A new treatment cured hepatitis C infection in more than 90 percent of patients with liver cirrhosis, according to researchers from the UT Medicine San Antonio, the Texas Liver Institute and their colleagues. Historically, hepatitis C cure rates in patients with liver cirrhosis have been lower than 50 percent.
Interferon previously was the only agent to demonstrate influence against hepatitis C, but patients frequently relapsed and the treatment led to numerous side effects.
Hep reports that during hepatitis C virus treatment in which pegylated interferon is needed, the drug is administered by weekly injections, at a much greater quantity than what the body generates naturally, resulting in numerous side effects.
According to the U.S. Department of Veteran Affairs, the side effects associated with interferon therapy include fatigue, flu-like symptoms, mild anxiety, depression and gastrointestinal symptoms.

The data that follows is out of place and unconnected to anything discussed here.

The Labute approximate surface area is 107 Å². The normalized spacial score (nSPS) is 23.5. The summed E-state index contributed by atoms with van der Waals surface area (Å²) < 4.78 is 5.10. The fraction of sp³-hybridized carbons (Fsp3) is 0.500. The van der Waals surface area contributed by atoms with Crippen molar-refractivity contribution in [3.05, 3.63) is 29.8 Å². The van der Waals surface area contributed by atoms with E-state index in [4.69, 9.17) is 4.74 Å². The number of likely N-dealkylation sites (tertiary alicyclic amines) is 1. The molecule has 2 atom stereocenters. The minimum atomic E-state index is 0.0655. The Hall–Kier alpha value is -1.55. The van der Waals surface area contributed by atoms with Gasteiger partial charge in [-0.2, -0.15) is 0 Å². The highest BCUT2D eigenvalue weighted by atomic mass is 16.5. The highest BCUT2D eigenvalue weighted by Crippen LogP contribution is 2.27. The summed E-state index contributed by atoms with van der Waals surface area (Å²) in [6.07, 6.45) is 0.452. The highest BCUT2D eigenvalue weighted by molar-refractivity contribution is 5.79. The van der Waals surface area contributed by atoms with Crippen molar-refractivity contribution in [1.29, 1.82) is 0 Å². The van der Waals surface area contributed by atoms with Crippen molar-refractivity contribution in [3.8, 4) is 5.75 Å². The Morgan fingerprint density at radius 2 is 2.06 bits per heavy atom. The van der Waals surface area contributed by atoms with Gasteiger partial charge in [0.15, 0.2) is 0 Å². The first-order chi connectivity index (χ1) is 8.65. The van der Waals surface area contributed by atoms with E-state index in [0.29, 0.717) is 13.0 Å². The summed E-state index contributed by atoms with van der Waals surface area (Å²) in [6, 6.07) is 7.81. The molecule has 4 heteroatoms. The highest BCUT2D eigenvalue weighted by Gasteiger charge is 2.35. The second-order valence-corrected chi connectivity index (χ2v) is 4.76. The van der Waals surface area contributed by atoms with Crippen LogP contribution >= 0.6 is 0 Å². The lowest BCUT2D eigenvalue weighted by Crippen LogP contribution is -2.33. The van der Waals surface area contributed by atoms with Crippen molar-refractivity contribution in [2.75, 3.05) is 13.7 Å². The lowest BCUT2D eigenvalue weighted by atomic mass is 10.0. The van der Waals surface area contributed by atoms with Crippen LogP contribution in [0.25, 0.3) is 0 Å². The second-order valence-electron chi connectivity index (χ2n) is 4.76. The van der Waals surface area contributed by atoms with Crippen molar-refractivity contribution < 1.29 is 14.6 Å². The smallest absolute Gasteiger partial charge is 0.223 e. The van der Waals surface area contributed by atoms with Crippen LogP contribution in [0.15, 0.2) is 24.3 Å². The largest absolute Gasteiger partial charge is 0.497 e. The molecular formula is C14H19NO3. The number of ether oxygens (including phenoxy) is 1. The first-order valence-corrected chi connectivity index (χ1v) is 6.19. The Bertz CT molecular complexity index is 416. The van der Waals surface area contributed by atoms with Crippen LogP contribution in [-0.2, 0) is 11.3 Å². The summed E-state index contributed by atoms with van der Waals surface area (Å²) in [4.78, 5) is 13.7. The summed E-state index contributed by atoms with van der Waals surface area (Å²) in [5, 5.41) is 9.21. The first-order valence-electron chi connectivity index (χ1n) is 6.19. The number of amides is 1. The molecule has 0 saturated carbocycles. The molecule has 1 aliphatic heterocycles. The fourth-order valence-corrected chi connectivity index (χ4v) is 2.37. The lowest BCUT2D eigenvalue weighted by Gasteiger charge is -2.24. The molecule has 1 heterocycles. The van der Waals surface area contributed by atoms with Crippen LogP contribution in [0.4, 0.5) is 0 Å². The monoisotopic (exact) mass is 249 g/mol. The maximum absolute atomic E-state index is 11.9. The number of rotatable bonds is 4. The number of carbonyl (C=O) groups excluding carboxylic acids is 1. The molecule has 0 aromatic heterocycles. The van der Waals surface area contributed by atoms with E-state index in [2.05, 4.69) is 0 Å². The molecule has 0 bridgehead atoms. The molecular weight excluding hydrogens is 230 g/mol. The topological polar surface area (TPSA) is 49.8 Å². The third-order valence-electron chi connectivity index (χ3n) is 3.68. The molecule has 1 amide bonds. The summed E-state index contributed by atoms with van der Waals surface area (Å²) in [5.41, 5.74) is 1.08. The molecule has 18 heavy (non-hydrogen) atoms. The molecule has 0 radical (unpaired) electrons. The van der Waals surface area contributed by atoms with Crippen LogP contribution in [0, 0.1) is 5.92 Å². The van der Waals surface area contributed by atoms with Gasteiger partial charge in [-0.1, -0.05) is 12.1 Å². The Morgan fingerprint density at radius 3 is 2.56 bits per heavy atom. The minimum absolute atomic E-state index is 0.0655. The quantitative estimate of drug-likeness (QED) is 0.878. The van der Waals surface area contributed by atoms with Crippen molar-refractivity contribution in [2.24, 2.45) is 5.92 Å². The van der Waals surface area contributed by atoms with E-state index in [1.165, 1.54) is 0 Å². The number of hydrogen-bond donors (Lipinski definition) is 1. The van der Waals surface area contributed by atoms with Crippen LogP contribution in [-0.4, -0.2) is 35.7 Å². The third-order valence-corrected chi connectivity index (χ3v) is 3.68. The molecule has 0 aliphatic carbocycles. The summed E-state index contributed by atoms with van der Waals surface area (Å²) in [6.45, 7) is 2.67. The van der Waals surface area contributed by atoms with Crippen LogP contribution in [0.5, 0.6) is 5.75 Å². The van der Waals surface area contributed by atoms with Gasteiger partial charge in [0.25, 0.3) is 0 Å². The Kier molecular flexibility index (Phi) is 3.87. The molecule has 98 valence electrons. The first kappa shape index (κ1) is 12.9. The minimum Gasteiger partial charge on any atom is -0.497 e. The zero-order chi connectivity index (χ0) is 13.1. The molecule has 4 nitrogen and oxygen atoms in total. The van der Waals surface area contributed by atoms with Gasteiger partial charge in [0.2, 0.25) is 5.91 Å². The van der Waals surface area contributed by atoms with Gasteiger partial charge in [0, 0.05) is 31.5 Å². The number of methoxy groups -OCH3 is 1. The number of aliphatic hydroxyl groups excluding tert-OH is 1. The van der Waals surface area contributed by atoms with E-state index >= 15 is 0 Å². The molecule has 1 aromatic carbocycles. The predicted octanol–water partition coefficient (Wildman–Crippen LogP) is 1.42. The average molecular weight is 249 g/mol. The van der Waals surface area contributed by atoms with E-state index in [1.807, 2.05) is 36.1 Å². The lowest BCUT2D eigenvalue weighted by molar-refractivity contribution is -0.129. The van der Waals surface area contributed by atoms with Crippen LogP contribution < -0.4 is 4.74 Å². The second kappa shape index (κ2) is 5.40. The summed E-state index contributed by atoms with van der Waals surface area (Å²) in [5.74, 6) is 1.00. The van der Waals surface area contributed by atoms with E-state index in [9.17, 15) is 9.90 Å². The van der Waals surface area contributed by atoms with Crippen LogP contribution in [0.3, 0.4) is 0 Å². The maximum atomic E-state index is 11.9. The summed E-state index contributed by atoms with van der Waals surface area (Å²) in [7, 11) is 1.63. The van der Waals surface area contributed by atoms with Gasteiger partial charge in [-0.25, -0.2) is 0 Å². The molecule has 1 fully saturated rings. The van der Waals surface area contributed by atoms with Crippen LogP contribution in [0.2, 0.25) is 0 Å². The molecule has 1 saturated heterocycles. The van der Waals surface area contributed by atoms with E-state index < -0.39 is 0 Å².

Twelve weeks after the final dose of the new oral therapy, no hepatitis C virus was detected in the bloodstream of 91.8 percent of patients who took the pills for 12 weeks. Among patients who took the pills for 24 weeks, 95.9 percent were virus-free 12 weeks after the last dose.
“These are out-of-the-ballpark response rates, not on the same planet as interferon,” said lead author Dr. Fred Poordad, vice president of the Texas Liver Institute in San Antonio. ”The reason this study is so profound is because interferon is not tolerated nor is it safe in many people with cirrhosis. Many of the patients with cirrhosis in this study were not even eligible to be treated with interferon.”
The study looked at outcomes in 380 patients at 78 sites, including hospitals and centers in Spain, Germany, England, Canada and the U.S.
Researchers are registering patient blood samples for three years after treatment and so far have not found any long-term, late relapses.
“Patients with advanced liver disease can now be cured of their hepatitis with a very well-tolerated and short regimen,” Dr. Poordad concluded.
The study’s findings are described in greater detail in The New England Journal of Medicine.